Yiddish actor and impresario, Shmuel (Sam) Migdalek was born in Radom Poland in 1924. The son of Abraham Jacob, a religious studies teacher and Miriam, a haberdasher, Shmuel was one of five siblings. He attended Cheder and started working as an apprentice in a paint shop at the age of twelve. But from an early age Shmuel enjoyed performing, acting and singing. His first paid performance as a singer was in his family’s synagogue. To the great consternation of his father however, and while still a child, he joined the Ben Zion Witler Travelling Acting Company, a group of itinerant Yiddish actors.
When Germany invaded Poland, Shmuel became trapped in Radom. After surviving the Radom ghetto and a nearby labour camp, Shmuel was deported to Auschwitz in July 1944 where he was selected for labour. He was sent to Vajhingen Concentration Camp in Germany and finally to Dachau where he was liberated by the Americans.
Soon after liberation Shmuel was again performing for his peers, taking on acting roles in performances at the Feldafing DP camp. In 1946 he met and married Silvia Andacht, a fellow Holocaust survivor and together they decided to immigrate to Australia where Shmuel had a surviving aunt. They arrived on 16 March 1947 aboard the Johann De Witt.
A talented character actor, Shmuel immediately joined the David Herman Theatre. Together with John Bluthal he was given a major role in a play in 1947. Shmuel remained an active member of the theatrical group until 1976. He was amongst the actors who performed in a supporting role to Yiddish comedian Shimon Dzigan in a revue entitled Vu Zenen Meyne Zibn Gute Yor? (Where are my Seven Good Years?) along with Az Men Lebt-Derlebt Men (If we Live we can Overcome) in 1975.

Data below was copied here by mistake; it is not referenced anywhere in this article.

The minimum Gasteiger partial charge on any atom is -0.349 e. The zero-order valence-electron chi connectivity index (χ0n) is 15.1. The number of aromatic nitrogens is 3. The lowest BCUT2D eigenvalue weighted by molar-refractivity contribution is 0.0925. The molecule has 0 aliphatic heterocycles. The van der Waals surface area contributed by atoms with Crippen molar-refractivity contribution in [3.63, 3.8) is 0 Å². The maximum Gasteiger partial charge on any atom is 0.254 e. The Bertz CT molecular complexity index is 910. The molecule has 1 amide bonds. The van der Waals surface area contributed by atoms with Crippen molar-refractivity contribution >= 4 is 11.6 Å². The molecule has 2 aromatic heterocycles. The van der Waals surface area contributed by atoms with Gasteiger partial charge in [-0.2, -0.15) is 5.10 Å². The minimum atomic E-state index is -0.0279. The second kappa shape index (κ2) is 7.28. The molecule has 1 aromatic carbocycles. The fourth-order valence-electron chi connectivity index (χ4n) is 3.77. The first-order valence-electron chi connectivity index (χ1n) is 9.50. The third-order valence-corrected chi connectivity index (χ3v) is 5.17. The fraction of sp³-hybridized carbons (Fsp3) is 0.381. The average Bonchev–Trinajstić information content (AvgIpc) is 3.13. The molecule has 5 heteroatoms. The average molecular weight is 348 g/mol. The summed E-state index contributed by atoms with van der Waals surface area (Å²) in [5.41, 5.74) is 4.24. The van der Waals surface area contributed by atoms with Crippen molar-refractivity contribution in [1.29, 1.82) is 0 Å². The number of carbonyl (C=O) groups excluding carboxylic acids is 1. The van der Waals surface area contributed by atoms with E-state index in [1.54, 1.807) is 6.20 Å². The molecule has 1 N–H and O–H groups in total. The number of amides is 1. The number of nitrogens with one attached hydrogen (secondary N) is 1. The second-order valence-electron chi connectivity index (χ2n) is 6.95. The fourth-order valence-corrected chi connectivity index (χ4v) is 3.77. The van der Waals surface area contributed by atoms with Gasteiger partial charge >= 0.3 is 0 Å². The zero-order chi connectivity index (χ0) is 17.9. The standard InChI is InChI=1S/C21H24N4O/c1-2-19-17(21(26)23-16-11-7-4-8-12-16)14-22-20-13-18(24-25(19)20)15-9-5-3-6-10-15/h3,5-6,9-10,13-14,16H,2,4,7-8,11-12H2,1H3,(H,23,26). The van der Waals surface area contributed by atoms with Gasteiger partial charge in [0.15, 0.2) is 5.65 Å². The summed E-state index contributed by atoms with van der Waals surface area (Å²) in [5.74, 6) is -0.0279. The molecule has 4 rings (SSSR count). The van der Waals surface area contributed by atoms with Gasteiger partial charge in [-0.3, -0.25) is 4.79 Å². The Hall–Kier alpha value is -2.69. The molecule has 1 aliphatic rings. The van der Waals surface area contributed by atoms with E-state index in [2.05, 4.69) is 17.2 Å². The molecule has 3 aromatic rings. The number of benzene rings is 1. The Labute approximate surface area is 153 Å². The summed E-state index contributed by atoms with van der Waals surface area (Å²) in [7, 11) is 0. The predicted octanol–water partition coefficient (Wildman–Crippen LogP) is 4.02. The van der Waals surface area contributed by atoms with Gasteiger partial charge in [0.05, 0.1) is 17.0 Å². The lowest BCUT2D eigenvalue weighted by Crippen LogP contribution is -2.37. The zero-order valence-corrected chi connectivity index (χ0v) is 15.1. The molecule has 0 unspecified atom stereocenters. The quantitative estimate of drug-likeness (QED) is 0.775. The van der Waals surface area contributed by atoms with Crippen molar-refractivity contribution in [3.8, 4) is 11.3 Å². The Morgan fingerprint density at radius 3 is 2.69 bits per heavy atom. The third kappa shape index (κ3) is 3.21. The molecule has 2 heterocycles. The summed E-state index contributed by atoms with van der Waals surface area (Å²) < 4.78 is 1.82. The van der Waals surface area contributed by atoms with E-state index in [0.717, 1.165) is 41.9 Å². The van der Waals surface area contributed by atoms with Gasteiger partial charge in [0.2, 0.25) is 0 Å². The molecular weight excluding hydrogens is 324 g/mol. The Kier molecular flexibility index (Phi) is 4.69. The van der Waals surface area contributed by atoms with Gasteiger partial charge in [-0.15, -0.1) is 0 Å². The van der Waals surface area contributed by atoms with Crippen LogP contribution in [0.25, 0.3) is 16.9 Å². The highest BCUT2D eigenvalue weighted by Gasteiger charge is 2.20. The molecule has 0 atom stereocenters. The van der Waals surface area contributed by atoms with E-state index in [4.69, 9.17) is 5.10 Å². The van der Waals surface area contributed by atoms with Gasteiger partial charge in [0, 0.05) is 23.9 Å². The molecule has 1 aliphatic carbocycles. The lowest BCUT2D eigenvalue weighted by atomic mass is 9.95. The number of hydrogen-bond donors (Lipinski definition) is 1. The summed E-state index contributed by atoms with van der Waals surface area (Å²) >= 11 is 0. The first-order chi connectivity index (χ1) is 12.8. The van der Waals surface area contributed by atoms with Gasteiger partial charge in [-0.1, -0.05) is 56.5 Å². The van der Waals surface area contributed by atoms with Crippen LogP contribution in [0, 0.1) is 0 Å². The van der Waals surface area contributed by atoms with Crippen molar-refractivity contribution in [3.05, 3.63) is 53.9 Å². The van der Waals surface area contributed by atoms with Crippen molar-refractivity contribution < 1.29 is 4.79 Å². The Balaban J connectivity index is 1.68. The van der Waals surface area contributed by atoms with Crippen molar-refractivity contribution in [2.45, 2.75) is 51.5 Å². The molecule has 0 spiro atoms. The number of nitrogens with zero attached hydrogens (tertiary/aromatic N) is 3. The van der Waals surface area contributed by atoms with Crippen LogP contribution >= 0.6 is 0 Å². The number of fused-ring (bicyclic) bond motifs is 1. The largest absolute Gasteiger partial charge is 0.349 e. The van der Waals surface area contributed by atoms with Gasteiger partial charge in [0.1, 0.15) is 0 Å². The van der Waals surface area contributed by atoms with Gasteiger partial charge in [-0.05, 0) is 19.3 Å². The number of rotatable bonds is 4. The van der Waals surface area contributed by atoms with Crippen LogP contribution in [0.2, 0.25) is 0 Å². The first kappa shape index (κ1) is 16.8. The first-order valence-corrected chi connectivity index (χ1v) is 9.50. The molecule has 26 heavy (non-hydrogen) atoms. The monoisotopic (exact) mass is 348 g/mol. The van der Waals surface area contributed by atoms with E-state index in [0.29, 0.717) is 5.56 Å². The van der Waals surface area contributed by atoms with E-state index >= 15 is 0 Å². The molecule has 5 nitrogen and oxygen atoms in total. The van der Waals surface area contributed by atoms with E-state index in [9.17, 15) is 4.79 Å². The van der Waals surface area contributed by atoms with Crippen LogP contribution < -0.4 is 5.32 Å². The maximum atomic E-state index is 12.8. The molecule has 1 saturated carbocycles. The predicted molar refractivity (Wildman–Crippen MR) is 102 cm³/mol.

He performed with many notable producers: Rachel Holzer, Jacob Waislitz, Zigmund Turkov, Ida Kaminska, and Joseph Shein. But Shmuel also wanted to bring other performing artists to Melbourne Jewish audiences and in March 1976 he became an entrepreneur, bringing Mike Burstein to Australia. He also brought out many other performers, including Jan Pierce (1976), Moti Giladi (1976), Bernard Spears and Geula Gill (1977), Duo Reim (1977), The Zim Brothers (1980) and Dalia Dor & Mike Sadeh (1981), to name a few. He also produced several plays, including Cold Storage by Ron Ritman in 1980, I Ought to Be in Pictures by Neil Simon in 1981 and in conjunction with Aron Zaitman, Two by Ron Elisha in 1985.
Shmuel delighted in bringing Israeli artists to the attention of Melbourne Jewish audiences and imported several Israeli films some of which were based on the work of Ephraim Kishon. In addition to his theatrical pursuits, Shmuel was a member of the Radomer Landsmanschaft and the the Shalom Chapter of B’nai B’rith for over thirty-five years, being its delegate to the Jewish Community Council of Victoria.
In his last years, Shmuel took to painting and staged an exhibition of his work in a private gallery in 1998. Shmuel Migdalek passed way on 10 February 2003 leaving behind his wife Silvia, two daughters and grandchildren. His niece is the celebrated portrait painter Esther Erlich.
Source: Questionnaire completed by Silvia Migdalek (wife).